Georgia Bar Journal
October 2021, Vol. 27, No. 2
If you read the August edition of the Georgia Bar Journal, you know that I cut my proverbial teeth in the legal field under the guidance of an influential mentor, Allen Roberts, who was a successful sole practitioner in my hometown.
Working for Allen as a high school senior and when I was home on breaks from college, I had the opportunity to get hands-on experience in a wide variety of legal tasks in the office and at the courthouse. Even more valuable was the chance to soak up the wisdom of someone who had practiced law for several decades.
In late July, I attended this year’s graduation ceremony for the Mentorship Academy of the State Bar’s Labor & Employment Law Section. It was inspiring to hear the success stories from this year’s class of mentees and mentors—the fruits of their commitment to the betterment of the labor and employment law profession in our state.
It also made me remember my time with Allen Roberts as a student in Arkansas, as well as the many experienced attorneys and judges I have learned and continued to learn from as a lawyer here in Georgia. Mentorship has always been important to me, and I think it is critically important to the profession.
The value of mentoring is not lost on the State Bar of Georgia or the dozens of other state bars around the country that have implemented formal mentoring programs for young and new lawyers. Most of us can point to at least one instance where the support and tutelage of a more experienced attorney helped carry us from what we learned in law school to the real-world practice of law.
An ongoing, structured mentoring relationship similar to those facilitated by our State Bar’s Transition Into Law Practice Program is, obviously, beneficial beyond measure to the mentee. But the experienced attorney doing the mentoring also benefits from the opportunity to give back to the profession and remain current and active in a time-commitment-heavy yet rewarding program for all involved.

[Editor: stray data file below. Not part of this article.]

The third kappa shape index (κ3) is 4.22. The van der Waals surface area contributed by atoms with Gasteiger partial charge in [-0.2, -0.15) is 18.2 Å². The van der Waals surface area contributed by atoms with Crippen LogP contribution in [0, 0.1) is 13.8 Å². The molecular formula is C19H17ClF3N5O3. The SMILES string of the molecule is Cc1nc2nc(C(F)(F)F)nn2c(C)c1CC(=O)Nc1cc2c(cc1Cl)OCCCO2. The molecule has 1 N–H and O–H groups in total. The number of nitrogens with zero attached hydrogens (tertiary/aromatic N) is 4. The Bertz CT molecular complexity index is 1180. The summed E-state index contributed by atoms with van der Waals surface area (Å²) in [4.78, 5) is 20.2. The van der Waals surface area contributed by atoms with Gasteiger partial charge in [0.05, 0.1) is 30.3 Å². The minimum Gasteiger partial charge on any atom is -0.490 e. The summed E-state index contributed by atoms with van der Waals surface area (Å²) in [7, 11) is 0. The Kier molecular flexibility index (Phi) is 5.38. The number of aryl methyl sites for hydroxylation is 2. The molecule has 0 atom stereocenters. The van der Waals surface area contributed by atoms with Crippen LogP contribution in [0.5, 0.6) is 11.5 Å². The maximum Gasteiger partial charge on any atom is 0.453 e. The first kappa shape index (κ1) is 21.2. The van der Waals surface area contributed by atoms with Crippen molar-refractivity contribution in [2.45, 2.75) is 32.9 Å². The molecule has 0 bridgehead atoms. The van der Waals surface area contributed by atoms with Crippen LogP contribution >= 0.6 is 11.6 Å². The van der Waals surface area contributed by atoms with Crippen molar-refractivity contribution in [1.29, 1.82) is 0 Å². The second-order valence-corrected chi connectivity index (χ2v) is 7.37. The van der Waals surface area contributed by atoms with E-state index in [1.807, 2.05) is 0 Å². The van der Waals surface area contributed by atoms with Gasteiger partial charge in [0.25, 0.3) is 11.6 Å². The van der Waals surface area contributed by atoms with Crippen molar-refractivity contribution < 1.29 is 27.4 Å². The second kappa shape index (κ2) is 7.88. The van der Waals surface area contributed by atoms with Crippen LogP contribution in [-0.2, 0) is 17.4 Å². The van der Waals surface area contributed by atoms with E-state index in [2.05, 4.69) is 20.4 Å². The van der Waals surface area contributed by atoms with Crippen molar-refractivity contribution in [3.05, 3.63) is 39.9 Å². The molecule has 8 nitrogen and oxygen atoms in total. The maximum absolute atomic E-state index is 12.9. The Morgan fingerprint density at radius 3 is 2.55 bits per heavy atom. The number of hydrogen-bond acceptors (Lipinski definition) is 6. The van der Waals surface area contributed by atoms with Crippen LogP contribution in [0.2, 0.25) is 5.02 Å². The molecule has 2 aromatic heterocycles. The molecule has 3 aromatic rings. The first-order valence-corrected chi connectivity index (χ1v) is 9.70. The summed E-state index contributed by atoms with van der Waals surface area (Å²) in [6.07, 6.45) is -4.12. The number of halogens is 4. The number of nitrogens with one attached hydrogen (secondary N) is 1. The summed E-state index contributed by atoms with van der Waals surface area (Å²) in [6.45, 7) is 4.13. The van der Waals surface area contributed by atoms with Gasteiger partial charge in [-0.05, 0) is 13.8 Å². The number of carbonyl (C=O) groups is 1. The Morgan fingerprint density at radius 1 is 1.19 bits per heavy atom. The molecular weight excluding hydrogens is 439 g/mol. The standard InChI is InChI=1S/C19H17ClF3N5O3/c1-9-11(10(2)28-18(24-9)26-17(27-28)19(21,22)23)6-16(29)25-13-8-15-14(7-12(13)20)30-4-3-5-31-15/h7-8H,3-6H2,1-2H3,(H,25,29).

As a unified State Bar, we are at the service of every lawyer in Georgia. We don’t represent the interests of any one group over another. The reason our original State Bar bylaws provide for the establishment of practice area sections is “to afford a medium whereby members of the Bar interested in a particular phase of law or practice may further the work of the State Bar in the development of the unity of the law as a science and its practice as an art, and in the interest of the profession and performance of its public obligations.”
We depend heavily on the 51 sections that serve both the legal profession and the public by providing section members with practice-specific communications, CLE and other programming and, perhaps most important, opportunities to interact and exchange ideas with fellow practitioners. Therefore, any section that facilitates a program similar to the Labor & Employment Law Section’s Mentorship Academy is exponentially enhancing its value to its members, their clients and the justice system of our state.
It was an emotionally uplifting experience for me to hear Jay Rollins talk about the awesome work of the academy. (See Jay’s related article on page 58). This is a shining example of professional service: seasoned, established attorneys sharing their expertise and lessons learned with younger, newer colleagues for the greater good.